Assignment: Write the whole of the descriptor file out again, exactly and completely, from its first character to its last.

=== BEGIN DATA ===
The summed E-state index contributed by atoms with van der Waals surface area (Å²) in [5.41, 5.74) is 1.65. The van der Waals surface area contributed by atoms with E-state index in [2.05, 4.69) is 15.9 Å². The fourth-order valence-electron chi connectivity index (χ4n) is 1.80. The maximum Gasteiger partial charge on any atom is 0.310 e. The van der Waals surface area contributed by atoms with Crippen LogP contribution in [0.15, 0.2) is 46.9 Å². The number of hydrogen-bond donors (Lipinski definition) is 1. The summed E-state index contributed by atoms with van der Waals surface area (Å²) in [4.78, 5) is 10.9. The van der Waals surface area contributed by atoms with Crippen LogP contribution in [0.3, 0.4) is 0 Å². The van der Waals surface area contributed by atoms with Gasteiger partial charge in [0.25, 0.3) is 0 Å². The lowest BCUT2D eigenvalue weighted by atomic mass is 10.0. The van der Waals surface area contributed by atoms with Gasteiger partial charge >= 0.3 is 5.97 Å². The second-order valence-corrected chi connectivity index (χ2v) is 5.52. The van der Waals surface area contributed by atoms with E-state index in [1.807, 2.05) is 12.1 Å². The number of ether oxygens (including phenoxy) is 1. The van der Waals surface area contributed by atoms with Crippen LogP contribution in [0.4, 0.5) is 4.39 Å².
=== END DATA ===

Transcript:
The summed E-state index contributed by atoms with van der Waals surface area (Å²) in [5.41, 5.74) is 1.65. The van der Waals surface area contributed by atoms with E-state index in [2.05, 4.69) is 15.9 Å². The fourth-order valence-electron chi connectivity index (χ4n) is 1.80. The maximum Gasteiger partial charge on any atom is 0.310 e. The van der Waals surface area contributed by atoms with Crippen LogP contribution in [0.15, 0.2) is 46.9 Å². The number of hydrogen-bond donors (Lipinski definition) is 1. The summed E-state index contributed by atoms with van der Waals surface area (Å²) in [4.78, 5) is 10.9. The van der Waals surface area contributed by atoms with Crippen LogP contribution in [0.3, 0.4) is 0 Å². The van der Waals surface area contributed by atoms with Gasteiger partial charge in [0.25, 0.3) is 0 Å². The lowest BCUT2D eigenvalue weighted by atomic mass is 10.0. The van der Waals surface area contributed by atoms with Gasteiger partial charge >= 0.3 is 5.97 Å². The second-order valence-corrected chi connectivity index (χ2v) is 5.52. The van der Waals surface area contributed by atoms with E-state index in [1.807, 2.05) is 12.1 Å². The number of ether oxygens (including phenoxy) is 1. The van der Waals surface area contributed by atoms with Crippen LogP contribution in [0.4, 0.5) is 4.39 Å².